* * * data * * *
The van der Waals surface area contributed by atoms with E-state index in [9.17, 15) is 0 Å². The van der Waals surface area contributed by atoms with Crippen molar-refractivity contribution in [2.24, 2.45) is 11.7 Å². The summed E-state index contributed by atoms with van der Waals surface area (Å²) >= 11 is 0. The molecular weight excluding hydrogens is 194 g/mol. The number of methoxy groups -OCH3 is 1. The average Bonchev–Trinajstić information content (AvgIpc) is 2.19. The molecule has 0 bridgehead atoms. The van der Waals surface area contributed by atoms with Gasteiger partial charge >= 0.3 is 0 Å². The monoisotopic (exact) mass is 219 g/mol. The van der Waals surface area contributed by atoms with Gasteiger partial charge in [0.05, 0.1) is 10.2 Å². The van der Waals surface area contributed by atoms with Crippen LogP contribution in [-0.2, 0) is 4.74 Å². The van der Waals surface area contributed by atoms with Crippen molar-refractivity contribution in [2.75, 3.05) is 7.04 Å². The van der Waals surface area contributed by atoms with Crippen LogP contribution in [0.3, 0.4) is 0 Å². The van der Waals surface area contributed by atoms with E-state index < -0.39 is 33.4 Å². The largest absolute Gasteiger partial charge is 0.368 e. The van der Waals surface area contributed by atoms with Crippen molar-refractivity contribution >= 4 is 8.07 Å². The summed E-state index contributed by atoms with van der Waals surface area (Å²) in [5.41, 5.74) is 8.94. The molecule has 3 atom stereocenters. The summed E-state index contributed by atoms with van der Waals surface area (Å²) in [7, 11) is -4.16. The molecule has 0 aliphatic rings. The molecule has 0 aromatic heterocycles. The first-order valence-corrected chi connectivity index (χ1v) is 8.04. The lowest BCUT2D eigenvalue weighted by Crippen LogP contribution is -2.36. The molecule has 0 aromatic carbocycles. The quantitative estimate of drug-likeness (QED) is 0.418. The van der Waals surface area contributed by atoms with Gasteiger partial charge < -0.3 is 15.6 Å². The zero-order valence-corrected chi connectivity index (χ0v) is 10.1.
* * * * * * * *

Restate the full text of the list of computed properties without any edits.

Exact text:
The van der Waals surface area contributed by atoms with E-state index in [9.17, 15) is 0 Å². The van der Waals surface area contributed by atoms with Crippen molar-refractivity contribution in [2.24, 2.45) is 11.7 Å². The summed E-state index contributed by atoms with van der Waals surface area (Å²) >= 11 is 0. The molecular weight excluding hydrogens is 194 g/mol. The number of methoxy groups -OCH3 is 1. The average Bonchev–Trinajstić information content (AvgIpc) is 2.19. The molecule has 0 bridgehead atoms. The van der Waals surface area contributed by atoms with Gasteiger partial charge >= 0.3 is 0 Å². The monoisotopic (exact) mass is 219 g/mol. The van der Waals surface area contributed by atoms with Gasteiger partial charge in [0.05, 0.1) is 10.2 Å². The van der Waals surface area contributed by atoms with Crippen LogP contribution in [-0.2, 0) is 4.74 Å². The van der Waals surface area contributed by atoms with Crippen molar-refractivity contribution in [2.75, 3.05) is 7.04 Å². The van der Waals surface area contributed by atoms with Crippen LogP contribution in [0.3, 0.4) is 0 Å². The van der Waals surface area contributed by atoms with E-state index < -0.39 is 33.4 Å². The largest absolute Gasteiger partial charge is 0.368 e. The van der Waals surface area contributed by atoms with Crippen molar-refractivity contribution >= 4 is 8.07 Å². The summed E-state index contributed by atoms with van der Waals surface area (Å²) in [5.41, 5.74) is 8.94. The molecule has 3 atom stereocenters. The summed E-state index contributed by atoms with van der Waals surface area (Å²) in [7, 11) is -4.16. The molecule has 0 aliphatic rings. The molecule has 0 aromatic heterocycles. The first-order valence-corrected chi connectivity index (χ1v) is 8.04. The lowest BCUT2D eigenvalue weighted by Crippen LogP contribution is -2.36. The molecule has 0 aromatic carbocycles. The quantitative estimate of drug-likeness (QED) is 0.418. The van der Waals surface area contributed by atoms with Gasteiger partial charge < -0.3 is 15.6 Å². The zero-order valence-corrected chi connectivity index (χ0v) is 10.1.